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Fluid Journal : Fluid Journal 1996-1998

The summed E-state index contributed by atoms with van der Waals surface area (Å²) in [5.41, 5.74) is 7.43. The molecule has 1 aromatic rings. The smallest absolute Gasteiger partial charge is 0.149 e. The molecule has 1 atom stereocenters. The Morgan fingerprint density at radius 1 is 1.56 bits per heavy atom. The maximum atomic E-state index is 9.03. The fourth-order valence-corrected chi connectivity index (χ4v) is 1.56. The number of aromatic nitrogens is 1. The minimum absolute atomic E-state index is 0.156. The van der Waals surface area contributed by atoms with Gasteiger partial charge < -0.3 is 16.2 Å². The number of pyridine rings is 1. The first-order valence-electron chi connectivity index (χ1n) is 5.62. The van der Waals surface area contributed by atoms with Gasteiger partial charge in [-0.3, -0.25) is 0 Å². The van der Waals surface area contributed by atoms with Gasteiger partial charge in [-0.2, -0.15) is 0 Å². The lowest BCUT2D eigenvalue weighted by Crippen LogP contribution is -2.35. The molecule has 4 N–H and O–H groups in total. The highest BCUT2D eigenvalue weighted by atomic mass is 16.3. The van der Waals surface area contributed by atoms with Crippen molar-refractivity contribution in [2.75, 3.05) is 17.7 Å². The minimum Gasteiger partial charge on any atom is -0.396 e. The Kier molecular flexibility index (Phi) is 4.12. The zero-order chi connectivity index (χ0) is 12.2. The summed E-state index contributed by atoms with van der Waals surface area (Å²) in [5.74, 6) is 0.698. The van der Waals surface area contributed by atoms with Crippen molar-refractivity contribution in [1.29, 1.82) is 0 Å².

Winter 1996 Table 1. Influence of tillage corn response to fertilizer following CRP in east central SD. 1990 Spring 1991 Fertilizer* 1991 Fertilizer* Tillage no yes resp NO3-N** no yes resp bu/A lbs/A-2 ft bu/A MP 122 124 +2 210 156 158 +2 CH 112 126 +14 196 143 161 +18 NT1 82 114 +32 124 120 161 +41 NT2 CRP CRP CRP 58 160 183 +23 * 13-13-13 as a starter in '90 and '91; in 1990, 48 lbs/A N sidedressed on all tillage; in 1991, none on MP and CH, 20 lbs/A N on NT 1 and 40 lbs/A on NT 2. **From fertilized treatments Table 2. Rotation effects on corn yield and N relationships in southwestern Minnesota. * N uptake + tile loss + Fall '94 nitrate - Fall 93" nitrate - fertilizer N. Primary Fall NO3-N Tile Rotation Rotation tillage N yield '93 '94 loss effect* lbs/A bu/A lbs/A-10 ft - ----N, lbs/A----- Cont. corn MP 147 164 150 165 13 -15 Corn soybean none 95 172 118 103 12 +8 Soybean corn MP 0 45 94 99 12 - Corn alfalfa MP 15 170 46 36 3 +73 Corn CRP MP 158 177 41 58 1 -22 lowest following CRP. Calculated rotation effect was similar for CRP and continuous corn, both being negative. Negative numbers indicate that either net immobilization occurred or that N losses exceeded the contribution from organic matter for the season. Prelimi- nary evaluation of this ongoing study indicates that N rates following CRP for similar soil/climate conditions can be based on the preplant nitrate test. Guidelines The following set of guidelines was developed from responses solicited from scientists in different states regarding their views on nutrient management following CRP. Yield goal. Anticipated yield is frequently a factor in determining N needs and is critical in developing an economically sound management plan. It needs to be realistic, taking into account the positive changes that have likely occurred in soil physical properties during the ten years of sod. Soil testing. After a decade of CRP, the status of immobile nutrients such as P, K, or Zn can be determined only with a soil test. Soil test levels will likely be similar to the levels before CRP. How- ever, haying or grazing without fertiliza- tion could cause levels to decline. Liming. If soil tests indicate a need for lime it should be applied before the land is taken out of CRP. For no-till, lime should be applied as soon as possible, using finely ground limestone. Depth of tillage should always be taken into account when lime needs are estimated. Starter. Use of a starter fertilizer containing N, P, and K will provide nutrients early in the season when roots may not be able to obtain adequate nutrition from the soil or decaying residues. P and K. Prior to tillage, a single large P or K application is recom- mended to increase soil test levels to optimum when a single tillage operation is planned for the first year out of CRP followed by no-till. If the CRP land is to be no-tilled and P and/or K soil tests are low or very low, band application is recommended. At higher soil test levels, method of application is less important. Inoculation. Soybeans should be inoculated the first time they are grown following CRP. Nitrogen. Knife applications are often recommended for no-till to reduce immobilization and volatilization. Ongo- ing studies will provide more specific information as it becomes available. Dr. Fixen is North Central director for the Potash and Phosphate Insti- tute, Brookings, SD. !
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